Exclusive: Interview with Antoine Hunter

Antoine Hunter at Black Choreographers Festival

Written by Thomsen Young and you can follow him @

Serious Questions:

At what point did realize that you wanted be a dancer for the rest of your life?

I believe I was alway a dancer but it goes beyond that, it’s something more than just being a dancer. Just as I am Deaf, African American, a father, and an advocate, dance is something that I am.

What is your best performance that you’re proud of so far?

I am proud of all of my performances. Whether good shows or bad, I’m still happy because I learn so much. I have been involved in, and helped create, many, many dance performances. There was one performance, though, of which I am particularly proud, I would like to share with you.

I performed at the Ethnic Dance Festival held in San Francisco, California. To perform at this Festival, you must be able to demonstrate your culture through dance. I performed a dance entitled,“Deaf is a Culture” … we have our own language, we have dance, we move in our own “Deaf way.” As a result of my performance, the Ethnic Dance Festival added the new genre of American Sign Language Dance, to their event! This was historic as it was the first time a category of this nature had been included!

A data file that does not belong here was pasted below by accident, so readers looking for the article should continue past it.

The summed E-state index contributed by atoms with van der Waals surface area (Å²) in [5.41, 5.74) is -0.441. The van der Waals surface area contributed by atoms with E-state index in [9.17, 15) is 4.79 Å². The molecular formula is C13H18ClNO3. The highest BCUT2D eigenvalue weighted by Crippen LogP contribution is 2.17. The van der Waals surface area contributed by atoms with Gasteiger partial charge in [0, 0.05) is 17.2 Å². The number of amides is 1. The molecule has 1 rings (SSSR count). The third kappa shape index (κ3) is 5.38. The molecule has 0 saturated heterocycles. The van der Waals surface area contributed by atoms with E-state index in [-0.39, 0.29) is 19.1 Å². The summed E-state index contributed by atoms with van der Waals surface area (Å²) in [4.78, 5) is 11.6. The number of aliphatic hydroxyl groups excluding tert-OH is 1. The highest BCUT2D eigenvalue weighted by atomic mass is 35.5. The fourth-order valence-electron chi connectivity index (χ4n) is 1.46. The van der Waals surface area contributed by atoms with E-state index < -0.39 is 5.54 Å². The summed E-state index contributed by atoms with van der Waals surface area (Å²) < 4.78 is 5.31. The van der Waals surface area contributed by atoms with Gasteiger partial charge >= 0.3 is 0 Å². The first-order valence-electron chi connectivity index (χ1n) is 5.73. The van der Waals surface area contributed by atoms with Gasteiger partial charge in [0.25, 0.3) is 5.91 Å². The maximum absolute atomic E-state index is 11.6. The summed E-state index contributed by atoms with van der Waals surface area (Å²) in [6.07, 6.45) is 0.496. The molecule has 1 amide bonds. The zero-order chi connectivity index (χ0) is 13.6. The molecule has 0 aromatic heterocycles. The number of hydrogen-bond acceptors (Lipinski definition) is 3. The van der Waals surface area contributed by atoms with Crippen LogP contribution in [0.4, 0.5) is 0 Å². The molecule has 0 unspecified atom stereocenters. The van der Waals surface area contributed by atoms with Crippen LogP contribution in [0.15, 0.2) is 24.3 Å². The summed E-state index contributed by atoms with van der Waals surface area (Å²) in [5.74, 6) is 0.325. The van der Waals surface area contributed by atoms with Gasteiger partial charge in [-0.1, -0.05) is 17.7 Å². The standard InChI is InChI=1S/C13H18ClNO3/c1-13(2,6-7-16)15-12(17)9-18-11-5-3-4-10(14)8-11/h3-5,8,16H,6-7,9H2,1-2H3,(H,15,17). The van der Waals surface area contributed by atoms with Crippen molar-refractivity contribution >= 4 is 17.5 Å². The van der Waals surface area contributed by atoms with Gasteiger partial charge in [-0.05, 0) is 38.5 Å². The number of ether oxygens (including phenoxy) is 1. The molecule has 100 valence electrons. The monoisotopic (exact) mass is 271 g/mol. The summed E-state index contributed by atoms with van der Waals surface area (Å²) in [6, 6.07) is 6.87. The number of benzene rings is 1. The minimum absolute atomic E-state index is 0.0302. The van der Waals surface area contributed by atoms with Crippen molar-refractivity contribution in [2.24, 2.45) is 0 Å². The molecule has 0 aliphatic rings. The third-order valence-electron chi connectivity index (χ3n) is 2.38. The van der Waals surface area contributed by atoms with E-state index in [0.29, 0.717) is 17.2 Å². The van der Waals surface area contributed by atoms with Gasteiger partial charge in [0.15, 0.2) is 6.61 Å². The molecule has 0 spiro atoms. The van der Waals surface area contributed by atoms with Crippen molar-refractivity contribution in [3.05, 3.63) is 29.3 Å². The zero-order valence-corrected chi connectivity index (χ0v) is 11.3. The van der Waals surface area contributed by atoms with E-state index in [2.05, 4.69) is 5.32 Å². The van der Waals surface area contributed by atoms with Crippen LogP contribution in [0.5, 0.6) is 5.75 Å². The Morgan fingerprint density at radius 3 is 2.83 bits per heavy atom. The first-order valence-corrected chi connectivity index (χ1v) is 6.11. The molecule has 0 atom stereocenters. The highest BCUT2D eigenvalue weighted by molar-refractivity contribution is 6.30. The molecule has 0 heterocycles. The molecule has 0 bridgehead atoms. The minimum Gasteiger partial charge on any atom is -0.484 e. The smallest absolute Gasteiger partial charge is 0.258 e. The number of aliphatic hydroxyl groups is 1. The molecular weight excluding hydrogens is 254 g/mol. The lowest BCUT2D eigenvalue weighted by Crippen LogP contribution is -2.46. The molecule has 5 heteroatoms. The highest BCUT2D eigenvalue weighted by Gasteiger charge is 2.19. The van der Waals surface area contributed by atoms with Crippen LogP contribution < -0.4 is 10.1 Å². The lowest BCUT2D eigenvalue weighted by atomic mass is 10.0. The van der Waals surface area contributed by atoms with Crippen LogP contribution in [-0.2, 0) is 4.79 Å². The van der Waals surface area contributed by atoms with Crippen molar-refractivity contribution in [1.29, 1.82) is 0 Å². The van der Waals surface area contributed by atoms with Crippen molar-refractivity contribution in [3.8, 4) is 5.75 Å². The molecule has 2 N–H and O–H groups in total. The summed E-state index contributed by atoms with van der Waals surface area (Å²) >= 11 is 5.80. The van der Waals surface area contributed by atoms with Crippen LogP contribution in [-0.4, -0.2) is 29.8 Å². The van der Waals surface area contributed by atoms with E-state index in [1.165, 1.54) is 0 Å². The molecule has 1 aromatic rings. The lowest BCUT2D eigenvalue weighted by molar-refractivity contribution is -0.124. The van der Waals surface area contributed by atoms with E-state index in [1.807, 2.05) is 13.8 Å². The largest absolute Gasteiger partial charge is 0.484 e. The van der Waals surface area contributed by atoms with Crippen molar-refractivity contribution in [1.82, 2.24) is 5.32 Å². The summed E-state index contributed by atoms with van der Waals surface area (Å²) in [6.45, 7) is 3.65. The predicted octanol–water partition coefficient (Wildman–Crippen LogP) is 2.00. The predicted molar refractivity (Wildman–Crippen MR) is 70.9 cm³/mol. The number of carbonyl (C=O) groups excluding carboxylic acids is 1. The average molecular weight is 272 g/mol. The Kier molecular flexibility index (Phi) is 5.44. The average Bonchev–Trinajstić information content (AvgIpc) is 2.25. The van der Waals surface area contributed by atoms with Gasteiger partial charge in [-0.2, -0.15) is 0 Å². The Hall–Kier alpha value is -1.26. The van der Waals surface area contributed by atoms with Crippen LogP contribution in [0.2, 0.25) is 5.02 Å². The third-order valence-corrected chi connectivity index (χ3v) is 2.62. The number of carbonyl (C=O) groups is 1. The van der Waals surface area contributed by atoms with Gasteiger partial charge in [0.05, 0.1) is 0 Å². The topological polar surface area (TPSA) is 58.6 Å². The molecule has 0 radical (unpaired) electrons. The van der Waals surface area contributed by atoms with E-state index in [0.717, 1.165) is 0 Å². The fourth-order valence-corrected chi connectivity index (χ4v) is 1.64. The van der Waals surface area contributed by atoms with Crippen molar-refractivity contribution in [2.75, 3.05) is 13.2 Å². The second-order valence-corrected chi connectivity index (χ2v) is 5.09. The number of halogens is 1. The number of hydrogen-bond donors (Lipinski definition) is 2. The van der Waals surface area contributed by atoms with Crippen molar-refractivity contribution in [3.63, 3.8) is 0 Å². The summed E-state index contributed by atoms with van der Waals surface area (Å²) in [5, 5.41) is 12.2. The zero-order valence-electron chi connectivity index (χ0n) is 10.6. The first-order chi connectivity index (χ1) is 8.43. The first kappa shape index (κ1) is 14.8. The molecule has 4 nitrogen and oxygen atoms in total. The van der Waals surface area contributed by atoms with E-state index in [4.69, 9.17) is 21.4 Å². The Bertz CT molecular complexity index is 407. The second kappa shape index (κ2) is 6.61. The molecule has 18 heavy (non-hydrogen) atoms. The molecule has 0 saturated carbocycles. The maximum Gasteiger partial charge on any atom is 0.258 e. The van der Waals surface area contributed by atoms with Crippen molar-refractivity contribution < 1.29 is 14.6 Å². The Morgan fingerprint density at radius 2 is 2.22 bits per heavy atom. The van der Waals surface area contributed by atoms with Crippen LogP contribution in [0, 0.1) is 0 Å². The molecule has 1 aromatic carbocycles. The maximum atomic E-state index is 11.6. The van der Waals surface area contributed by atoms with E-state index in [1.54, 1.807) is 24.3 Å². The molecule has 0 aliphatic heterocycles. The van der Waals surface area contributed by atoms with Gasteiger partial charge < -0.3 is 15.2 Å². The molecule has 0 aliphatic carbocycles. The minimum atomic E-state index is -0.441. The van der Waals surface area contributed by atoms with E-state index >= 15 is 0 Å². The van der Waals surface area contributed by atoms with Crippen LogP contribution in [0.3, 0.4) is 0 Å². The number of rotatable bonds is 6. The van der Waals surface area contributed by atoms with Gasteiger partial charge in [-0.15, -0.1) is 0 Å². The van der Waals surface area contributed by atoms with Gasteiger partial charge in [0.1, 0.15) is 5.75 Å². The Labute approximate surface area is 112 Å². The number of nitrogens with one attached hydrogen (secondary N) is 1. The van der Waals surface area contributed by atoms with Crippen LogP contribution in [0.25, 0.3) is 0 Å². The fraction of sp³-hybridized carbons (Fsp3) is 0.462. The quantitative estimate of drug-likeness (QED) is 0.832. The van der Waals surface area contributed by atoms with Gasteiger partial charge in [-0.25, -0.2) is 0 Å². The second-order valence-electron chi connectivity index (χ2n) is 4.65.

For more information on the Ethnic Dance Festival, please see their website below.
http://worldartswest.org/main/edf_performer.asp?i=216


I am also the founder of the Bay Area Deaf Dance Festival, which I began two years ago, now starting on our third year. This Festival has brought over 50 performers from all over the world to perform in San Francisco, CA, and I am proud to be able to support my community.

If you could give a young dancer advice based on your experiences so far, what would you recommend that he/she should do?